Friday, June 15, 2012

The Marriage Plot - A Work of Art

The Virgin Suicides left me baffled and the Pulitzer winning Middlesex seemed over long and difficult to me at the time, so it was with trepidation that I picked up The Marriage Plot, Jeffrey Eugenides' latest contribution to the world of letters. I have to say I think it's his most accessible and fascinating character study yet.

I especially appreciate that this novel is set in the mid-'80's, a time that I only vaguely remember in terms of what was happening in my own country, let alone on a global scale. I was busy trying to patch together a court ordered family, a reluctant husband and two emotionally damaged little girls. It seems that the economy was troubled then, much like now, and gas shortages were the talk of the town, but I managed to be above it all.

The three disparate young people whose lives play out over the course of the year after their graduation from Rhode Island's Ivy League, Brown University, face challenges that will sound familiar to today's graduates, few jobs, low pay, limited choices. Still, there's no talk of loans to repay and graduate school is still an option, as is taking a year to traipse through Europe in search of oneself. Nice work if you can get it!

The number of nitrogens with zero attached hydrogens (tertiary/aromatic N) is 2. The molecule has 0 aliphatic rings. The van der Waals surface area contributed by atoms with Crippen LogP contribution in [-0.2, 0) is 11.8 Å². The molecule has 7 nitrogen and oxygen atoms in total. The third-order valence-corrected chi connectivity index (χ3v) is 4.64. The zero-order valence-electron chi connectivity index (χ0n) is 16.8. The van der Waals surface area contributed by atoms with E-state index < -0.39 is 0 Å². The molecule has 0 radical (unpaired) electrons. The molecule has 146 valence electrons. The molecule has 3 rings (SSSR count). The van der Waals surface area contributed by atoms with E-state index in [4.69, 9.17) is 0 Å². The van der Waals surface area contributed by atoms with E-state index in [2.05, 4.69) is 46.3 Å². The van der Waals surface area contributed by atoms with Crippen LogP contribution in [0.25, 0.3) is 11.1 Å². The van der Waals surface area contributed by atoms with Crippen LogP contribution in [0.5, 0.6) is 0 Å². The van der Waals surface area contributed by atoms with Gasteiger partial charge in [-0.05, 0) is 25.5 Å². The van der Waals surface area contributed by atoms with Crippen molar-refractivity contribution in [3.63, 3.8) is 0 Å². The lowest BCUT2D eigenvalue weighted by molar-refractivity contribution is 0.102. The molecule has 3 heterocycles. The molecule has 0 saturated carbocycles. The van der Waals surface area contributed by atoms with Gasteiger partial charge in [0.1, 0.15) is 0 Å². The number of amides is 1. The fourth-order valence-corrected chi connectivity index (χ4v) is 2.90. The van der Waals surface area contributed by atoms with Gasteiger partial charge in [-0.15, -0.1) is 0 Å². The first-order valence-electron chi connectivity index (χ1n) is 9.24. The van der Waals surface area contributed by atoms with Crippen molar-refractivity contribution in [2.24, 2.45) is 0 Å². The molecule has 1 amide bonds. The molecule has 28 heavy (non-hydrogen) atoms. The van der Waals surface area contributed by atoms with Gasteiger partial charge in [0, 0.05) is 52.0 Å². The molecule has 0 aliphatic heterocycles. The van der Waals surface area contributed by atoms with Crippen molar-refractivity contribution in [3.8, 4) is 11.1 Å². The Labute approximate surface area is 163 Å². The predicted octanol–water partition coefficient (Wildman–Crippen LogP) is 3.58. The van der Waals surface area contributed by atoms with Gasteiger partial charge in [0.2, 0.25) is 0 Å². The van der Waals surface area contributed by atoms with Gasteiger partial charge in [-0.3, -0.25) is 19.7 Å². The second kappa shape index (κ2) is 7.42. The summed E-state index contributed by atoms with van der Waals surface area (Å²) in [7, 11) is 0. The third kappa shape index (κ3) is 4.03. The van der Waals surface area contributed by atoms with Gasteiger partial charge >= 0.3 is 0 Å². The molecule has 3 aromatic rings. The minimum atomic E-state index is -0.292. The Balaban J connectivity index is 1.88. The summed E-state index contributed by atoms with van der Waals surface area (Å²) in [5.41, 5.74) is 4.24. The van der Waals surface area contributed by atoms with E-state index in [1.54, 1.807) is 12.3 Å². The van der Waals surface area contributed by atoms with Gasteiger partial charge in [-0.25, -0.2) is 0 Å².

Leonard, Mitchell, and Madeleine first cross paths during their freshman year and though we're never quite sure why, Madeleine becomes the sun around whom the planets, Leonard and Mitchell circle, each yearning for her and wary of eachother. It's interesting to note that a writer as fine as Eugenides seems, in The Marriage Plot, to be less able to flesh out the female character with the same extraordinary depth he finds for both Leonard and Mitchell.

Though Madeleine is bright, but not brilliant, pretty but not drop-dead gorgeous, she does in fact, work hard at trying to bridge the gap between the middle class good girl that she is, and the bohemian scholar/writer she yearns to be. Her studies revolve around the great English novels of Austen, Elliot and James and the subversive "marriage plot" that colors all their work.

 Mitchell Grammaticus, the son of working class Detroiters, is a wonderful example of  a young man searching for meaning in his life, persuing religious and philosophical studies, going to India to live among the destitute and dying, all the while watching himself perform and poignantly recognizing his lack of true calling.

Leonard Bankhead might go down in literary history as the epitome of the brilliance, madness, and manipulativeness of a person suffering from manic-depression. Eugenides' description of Leonard's mood swings, interior monologue, self destructive behavior, attempts at self-medicating, and ability to ensnare others in the morass of his illness, are a wonder to behold. This is writing at its finest. The reader senses he is inside Leonard's head, torn between empathy and outrage.

I'll say no more about the other marriage plot, the one that moves this story, and kept me talking to myself as I read. Do yourself a favor readers, if you've never tried Eugenides, this book may speak to you. I found it to be a remarkable snapshot of a particular time and place.

No comments: